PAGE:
This funding model makes two critical assumptions: that need does not vary by network or location, and that all schools are open to serving all students. These assumptions require further serious investigation because the current system actively discourages charter schools from both identifying students with disabilities, and perversely incentivizes the creation of barriers to access through enrollment.

5. Require Charter Schools to Join the Same SELPA as the District in Which They Are Located:

California policymakers should return the responsibility of coordinating special education services for charter schools to local Special Education Local Plan Areas (SELPAs), and end the practice of allowing charter schools to opt-out of their local SELPA in favor of remote charter- only SELPAs that are sometimes hundreds of miles away.
As it stands, from a functional perspective, a student moving between schools within the same local area may have inconsistent accommodations and experiences due to schools belonging to different SELPAs. This undermines continuity of services, which is of utmost importance for special education students. This opt-out also undermines the fiscal stability of local school districts which, as our analysis found, are serving a disproportionately larger share of special education students without a larger share of funding.

6. Conduct Educational and Fiscal Impact Analyses When Considering New Charter School Petitions and Renewals: As fiduciaries of their local education agencies, and as elected officials entrusted to protect all students’ best interests, charter school authorizers must make economic and education impact analyses an essential part of both the charter school authorization and reauthorization processes. Elected officials, the authorizing body, and the public must have independent information about the impact of opening a new charter school in an established education community. Information should cover the full learning needs of all students, including essential topics regarding enrollment, retention, discipline, and the financial impact on the community and the neighborhood’s public schools. Districts must be allowed to use the findings of these impact reports as justification for denying new charter school petitions that will have an adverse fiscal impact on district programs and services.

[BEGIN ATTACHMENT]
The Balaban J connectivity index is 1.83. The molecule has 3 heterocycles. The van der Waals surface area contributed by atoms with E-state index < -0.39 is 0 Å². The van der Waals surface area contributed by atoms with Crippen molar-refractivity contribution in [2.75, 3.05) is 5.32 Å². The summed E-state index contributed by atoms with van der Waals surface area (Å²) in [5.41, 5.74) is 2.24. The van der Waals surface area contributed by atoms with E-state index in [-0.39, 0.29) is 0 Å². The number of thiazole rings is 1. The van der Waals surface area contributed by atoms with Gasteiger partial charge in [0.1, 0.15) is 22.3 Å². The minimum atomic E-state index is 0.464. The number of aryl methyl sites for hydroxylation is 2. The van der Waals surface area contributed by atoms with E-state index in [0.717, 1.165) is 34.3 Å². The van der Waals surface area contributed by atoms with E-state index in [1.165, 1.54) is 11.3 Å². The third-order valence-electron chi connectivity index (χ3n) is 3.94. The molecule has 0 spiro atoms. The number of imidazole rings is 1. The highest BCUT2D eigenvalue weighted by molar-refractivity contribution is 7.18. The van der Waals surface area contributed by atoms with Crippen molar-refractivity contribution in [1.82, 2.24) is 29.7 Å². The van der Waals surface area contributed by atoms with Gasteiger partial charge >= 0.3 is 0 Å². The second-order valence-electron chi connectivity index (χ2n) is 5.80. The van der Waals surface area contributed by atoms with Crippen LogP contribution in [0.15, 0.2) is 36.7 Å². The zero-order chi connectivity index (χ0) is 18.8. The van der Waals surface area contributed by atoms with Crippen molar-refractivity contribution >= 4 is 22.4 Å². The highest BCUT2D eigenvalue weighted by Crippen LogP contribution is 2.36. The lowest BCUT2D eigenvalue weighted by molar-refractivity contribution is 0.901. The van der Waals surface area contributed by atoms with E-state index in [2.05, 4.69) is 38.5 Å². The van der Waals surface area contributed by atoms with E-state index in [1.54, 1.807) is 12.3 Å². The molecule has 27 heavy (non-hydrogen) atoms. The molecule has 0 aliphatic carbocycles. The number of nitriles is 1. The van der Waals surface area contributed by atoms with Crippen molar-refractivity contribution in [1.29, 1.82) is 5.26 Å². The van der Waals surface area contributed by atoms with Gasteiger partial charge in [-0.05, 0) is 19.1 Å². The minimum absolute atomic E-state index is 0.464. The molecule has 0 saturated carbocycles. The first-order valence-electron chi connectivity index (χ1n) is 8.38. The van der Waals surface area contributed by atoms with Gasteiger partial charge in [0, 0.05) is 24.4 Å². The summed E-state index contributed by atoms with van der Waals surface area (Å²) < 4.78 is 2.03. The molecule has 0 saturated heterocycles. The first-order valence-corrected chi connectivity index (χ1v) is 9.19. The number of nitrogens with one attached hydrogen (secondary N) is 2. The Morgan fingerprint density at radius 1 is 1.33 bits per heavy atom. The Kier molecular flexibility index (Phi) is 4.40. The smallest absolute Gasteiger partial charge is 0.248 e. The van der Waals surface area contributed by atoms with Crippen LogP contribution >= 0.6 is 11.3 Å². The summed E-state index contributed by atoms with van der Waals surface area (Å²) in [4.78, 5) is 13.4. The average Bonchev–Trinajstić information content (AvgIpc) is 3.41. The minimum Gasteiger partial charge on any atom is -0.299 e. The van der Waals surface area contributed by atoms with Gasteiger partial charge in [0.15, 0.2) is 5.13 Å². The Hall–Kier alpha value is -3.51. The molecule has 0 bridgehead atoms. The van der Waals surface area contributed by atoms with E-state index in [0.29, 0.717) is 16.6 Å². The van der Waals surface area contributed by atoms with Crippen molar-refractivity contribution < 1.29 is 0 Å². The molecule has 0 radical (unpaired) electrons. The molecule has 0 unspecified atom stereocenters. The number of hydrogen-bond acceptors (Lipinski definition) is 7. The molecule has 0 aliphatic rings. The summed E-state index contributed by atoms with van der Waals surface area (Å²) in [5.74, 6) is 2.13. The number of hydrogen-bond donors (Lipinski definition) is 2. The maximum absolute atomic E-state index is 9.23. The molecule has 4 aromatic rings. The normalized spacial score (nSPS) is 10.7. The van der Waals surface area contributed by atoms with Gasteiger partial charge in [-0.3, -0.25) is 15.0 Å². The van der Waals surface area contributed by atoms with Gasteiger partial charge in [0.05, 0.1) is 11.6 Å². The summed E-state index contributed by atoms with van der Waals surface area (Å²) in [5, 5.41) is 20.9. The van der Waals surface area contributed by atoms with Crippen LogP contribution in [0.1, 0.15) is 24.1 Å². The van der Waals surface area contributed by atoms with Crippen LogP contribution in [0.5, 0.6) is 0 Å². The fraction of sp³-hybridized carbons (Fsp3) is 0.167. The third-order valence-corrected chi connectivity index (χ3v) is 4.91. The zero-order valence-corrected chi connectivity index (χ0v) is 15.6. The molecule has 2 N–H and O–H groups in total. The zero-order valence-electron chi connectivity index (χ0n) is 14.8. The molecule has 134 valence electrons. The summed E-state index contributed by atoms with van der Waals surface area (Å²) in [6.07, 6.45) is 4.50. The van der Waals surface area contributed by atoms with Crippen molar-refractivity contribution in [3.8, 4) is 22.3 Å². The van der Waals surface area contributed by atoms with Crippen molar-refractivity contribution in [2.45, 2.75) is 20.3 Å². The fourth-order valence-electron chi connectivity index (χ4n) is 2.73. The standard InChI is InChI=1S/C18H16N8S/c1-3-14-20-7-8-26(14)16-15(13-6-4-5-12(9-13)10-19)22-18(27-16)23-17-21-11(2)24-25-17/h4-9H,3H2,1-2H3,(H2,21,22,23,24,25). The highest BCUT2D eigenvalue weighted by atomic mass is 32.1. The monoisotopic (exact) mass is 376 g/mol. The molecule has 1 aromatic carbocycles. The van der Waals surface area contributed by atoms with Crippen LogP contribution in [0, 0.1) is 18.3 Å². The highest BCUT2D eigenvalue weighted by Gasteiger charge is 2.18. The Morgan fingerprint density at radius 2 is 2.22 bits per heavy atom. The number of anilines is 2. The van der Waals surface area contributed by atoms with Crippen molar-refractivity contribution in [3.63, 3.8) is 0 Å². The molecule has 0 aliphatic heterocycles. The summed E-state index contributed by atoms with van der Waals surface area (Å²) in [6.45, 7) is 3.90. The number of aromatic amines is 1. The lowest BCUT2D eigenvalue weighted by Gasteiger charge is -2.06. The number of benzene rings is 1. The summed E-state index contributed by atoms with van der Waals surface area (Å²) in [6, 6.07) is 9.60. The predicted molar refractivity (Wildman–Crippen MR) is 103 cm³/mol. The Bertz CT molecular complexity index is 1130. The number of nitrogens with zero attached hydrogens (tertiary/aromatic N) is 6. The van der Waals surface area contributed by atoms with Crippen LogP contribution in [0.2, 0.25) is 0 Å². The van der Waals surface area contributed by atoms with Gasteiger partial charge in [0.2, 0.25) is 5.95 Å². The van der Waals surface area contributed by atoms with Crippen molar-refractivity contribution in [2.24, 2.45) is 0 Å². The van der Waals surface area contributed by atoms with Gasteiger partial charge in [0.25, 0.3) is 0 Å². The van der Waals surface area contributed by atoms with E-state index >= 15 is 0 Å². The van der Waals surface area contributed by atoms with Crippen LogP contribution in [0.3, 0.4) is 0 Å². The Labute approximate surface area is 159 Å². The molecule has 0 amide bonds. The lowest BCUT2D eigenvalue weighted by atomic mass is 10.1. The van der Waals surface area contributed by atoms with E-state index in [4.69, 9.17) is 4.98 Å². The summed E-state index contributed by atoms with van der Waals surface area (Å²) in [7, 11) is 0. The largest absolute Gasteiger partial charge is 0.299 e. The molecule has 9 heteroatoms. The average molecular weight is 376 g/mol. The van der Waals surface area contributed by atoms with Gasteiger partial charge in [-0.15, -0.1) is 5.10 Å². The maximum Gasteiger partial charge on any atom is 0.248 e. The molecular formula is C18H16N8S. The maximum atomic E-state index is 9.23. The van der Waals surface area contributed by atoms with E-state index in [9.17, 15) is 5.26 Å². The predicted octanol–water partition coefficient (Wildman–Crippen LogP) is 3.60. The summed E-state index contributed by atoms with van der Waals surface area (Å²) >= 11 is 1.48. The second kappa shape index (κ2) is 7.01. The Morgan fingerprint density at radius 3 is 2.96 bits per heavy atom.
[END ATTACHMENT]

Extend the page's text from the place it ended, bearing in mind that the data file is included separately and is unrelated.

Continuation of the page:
7. Charter School Site-Based Special Education Committees: Coupled with both state and local governance oversight, charter operators themselves can take a proactive role to ensure they are open to and meeting the needs of all children in the community in which they operate. Each charter school campus should create a site-based special education committee. As those who spend the most time with special education students, both educators and parents are uniquely positioned to lead these committees.